Email and messaging. The kinds of messaging tools that have been developed to help growth marketers and product people can also be an invaluable tool for proactive support. What’s simpler than proactively reaching out to a customer when some event triggers — e.g. you see a customer’s transaction failed at checkout and you just drop the customer an email to let them know you’re there to help.
Chatbots. If you’ve visited a SaaS company’s home page recently, you’ve run into one of the many implementations of sales chatbots. When executing proactive support, you might want something like that but on the back-end.
Consider the signal: a customer needs help if they are using a chatbot — they’re having a problem. If a single customer is hitting a snag and turning to chat, it’s likely other customers are having the same problem, too. Even as chat might help ameliorate these issues in a pinch, the proactive support approach would take the next step and close the loop by investigating the extent of the problem and whether a fix could be implemented for others.
Passive QA. Your team already writes tests ahead of feature releases. You pour over logs and check for bug reports to make sure you fix anything that’s wrong. Proactive support, on the other hand, requires ongoing QA after the release.
Watch users interact with your product using a tool that has session replay (e.g. FullStory). Instead of needing to write tests for dozens of edge cases, with FullStory you can segment for users however you like. For example, segment for users who have used some feature. From there, you can just sit back and “QA” by clicking through recorded sessions, allowing you to see the ins-and-outs of how people use your tool “in the wild.”
While this isn’t a replacement for tests, it will help you find bugs before they get reported.
Proactive support metrics — how to track your success.
You’re going to want to have metrics that help you keep track of how effective your proactive support efforts are. You can’t manage what you don’t measure. Given the variety of cases that may occur in proactive support, there may need to be some creativity around metrics.
Here’s a start around proactive support metrics:
- Response rate: Be brilliant. Be brief. Be gone. If you’re directly interacting with a customer as part of proactive support, understand the problem, provide a fix that makes the customer happy, and move on — close the loop internally but do that only after closing the loop with the customer. No customer wants to be left in the lurch as you navigate internal issues.
- Customer Satisfaction Score: One place where the positive effects of proactive support can make themselves known is the CSAT survey — a quality survey that helps determine the way people feel about their support experiences.
- Net Promoter Survey: NPS is a well-known alternative to CSAT and has been used by many large corporations, including American Express. Deceptively simple, NPS is a delicate tool that can provide subtle insight into what your customers think about your product as a whole.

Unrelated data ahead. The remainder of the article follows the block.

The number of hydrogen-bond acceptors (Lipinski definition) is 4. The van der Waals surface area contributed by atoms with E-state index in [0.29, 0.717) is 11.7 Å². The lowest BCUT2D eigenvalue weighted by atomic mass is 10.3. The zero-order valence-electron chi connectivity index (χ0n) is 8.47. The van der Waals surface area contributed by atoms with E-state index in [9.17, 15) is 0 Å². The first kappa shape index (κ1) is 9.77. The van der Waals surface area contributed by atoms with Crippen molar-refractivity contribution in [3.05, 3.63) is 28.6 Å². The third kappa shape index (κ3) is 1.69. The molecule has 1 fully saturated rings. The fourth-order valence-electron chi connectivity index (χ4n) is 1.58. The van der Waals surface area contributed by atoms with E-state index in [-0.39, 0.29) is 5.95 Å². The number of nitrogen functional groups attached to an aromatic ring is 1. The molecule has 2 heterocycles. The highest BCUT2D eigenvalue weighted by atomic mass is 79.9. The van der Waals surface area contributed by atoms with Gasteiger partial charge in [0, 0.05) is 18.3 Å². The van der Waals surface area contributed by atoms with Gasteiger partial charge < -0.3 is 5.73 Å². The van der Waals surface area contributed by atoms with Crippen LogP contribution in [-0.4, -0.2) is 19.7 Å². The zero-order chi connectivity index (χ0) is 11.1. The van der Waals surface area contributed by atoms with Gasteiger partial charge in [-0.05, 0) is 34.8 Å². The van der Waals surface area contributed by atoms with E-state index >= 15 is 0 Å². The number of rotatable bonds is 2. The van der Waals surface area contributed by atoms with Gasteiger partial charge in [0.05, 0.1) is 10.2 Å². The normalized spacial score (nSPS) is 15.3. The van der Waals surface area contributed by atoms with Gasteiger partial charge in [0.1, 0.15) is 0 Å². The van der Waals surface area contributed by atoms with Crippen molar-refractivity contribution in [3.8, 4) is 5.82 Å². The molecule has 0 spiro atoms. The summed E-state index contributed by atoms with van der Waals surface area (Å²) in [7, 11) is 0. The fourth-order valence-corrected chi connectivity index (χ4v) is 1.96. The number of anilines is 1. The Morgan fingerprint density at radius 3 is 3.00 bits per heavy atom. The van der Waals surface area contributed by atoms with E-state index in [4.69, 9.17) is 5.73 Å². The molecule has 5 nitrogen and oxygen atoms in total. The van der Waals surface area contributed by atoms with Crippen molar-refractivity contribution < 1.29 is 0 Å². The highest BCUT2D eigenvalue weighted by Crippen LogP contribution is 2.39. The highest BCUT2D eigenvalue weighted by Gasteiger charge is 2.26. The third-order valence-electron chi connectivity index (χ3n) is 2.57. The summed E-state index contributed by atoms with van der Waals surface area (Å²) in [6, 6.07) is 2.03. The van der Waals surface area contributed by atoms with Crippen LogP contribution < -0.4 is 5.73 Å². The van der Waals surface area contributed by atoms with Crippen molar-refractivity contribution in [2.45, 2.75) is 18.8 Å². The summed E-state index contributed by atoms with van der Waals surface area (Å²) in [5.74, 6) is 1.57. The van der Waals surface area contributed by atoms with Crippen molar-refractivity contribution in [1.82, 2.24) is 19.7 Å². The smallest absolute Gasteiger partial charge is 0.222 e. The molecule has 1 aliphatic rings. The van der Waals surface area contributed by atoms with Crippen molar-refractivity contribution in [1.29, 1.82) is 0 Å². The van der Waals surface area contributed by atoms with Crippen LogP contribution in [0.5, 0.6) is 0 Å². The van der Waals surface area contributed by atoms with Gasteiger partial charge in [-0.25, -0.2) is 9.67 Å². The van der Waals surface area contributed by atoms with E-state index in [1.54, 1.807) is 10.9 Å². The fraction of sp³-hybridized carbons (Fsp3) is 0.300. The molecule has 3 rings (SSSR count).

- Anecdotal wins: Sometimes qualitative anecdotes can give you the strongest indicators that you’re doing the right thing. One thing proactive support teams can do is maintain a Slack channel or HipChat room specifically for sharing customer stories. Sharing proactive support wins can keep the focus on why proactive support is important — that is, improving customer experience.
Outside of new metrics to track proactive support, if we assume your proactive support efforts are analogous to classical customer support tickets and cases, any of the following might result:
- Your # of total cases could go up: reaching out to fix issues proactively is likely to create more tickets overall. Expect this going in but realize that what you’re now capturing are things that previously went under the radar — unreported customer experience problems.
- **There might be a reduction in customer support tickets/cases: **as a corollary to the above point, your proactive efforts may result in a drop in the more reactive customer support efforts — that is, the cases/tickets that get created when customers report them.
- Throughput on other projects may decrease: as resources respond to dealing with proactive support cases and implementing product fixes based on proactive support solutions — other projects may take a hit in productivity. Again, expect this and be ready to quantify the positive outcomes.
Start measuring right away. Measurement brings focus and signals to the organization, “This is important!” Be cognizant that metrics only approximate the underlying reality, so check base assumptions regularly, re-evaluate, and iterate.
Proactive support — then, now, and the future.
In our last post, we looked at the origins of proactive support — an idea driven by increased focus on customer experience that pivots around solving customer experience problems without customers having to wave their hands and shout, “help me!”
While proactive support may still be in its infancy, it’s growing fast, and as interest grows, businesses will build tools that facilitate proactive support possible.
Today, only a handful of tools exist that can help with proactive support. The future of proactive support will require new tools that empower every employee to lean-in on customer experience, adopting the Ritz-mentality that there’s no such thing as “not my job.”
If you’re wondering what might that future look like, we explore this topic in Part 3 of our proactive support series when we imagine the future of proactive support. If you missed it, be sure to read Part 1—What is Proactive Support.
Finally, if you are actively thinking about the idea of proactive support or have implemented strategies regarding proactive support, we would love to hear from you. Reach out to us @fullstory or email firstname.lastname@example.org!